In this work, we present a fully automatic computer-aided diagnosis method for the early
diagnosis of the Alzheimer’s disease. We study the distance between classes (labelled as normal controls
and possible Alzheimer’s disease) calculated in 116 regions of the brain using the Welchs’s t-test.
We select the regions with highest Welchs’s t-test value as features to perform classification. Furthermore,
we also study the less discriminative region according to the t-test (regions with lowest t-test
absolute values) in order to use them as reference. We show that the mean and standard deviation of
the intensity values in these two regions, the less and most discriminative according to the Welch’s ttest,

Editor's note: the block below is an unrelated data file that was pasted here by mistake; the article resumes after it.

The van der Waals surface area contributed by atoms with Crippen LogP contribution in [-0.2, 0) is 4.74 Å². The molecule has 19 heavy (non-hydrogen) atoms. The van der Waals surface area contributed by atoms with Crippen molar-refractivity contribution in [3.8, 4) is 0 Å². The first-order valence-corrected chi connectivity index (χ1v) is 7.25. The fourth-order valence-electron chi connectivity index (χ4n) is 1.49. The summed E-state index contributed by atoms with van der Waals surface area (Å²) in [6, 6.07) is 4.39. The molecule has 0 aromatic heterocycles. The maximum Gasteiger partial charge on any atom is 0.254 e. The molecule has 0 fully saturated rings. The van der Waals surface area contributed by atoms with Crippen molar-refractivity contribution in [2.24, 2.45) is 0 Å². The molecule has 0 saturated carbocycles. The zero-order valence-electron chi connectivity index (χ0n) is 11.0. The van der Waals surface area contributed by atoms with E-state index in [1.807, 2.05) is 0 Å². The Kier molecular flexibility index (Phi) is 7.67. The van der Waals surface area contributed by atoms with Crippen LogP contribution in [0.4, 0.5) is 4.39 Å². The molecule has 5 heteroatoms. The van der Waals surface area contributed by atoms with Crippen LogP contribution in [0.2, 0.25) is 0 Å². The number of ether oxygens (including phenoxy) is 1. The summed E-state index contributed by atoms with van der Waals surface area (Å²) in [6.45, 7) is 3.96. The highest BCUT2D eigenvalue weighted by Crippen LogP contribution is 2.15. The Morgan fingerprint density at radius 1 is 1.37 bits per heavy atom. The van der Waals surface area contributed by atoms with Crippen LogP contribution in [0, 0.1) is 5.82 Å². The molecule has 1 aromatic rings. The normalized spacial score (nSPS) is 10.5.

can be combined as a vector. The modulus and phase of this vector reveal statistical differences
between groups which can be used to improve the classification task. We show how they can be used
as input for a support vector machine classifier. The proposed methodology is tested in a SPECT brain database of 70
SPECT brain images yielding an accuracy up to 91.5% for a wide range of selected voxels.
Keywords: Computer aided diagnosis, feature extraction and selection, SPECT brain imaging, support vector machines.
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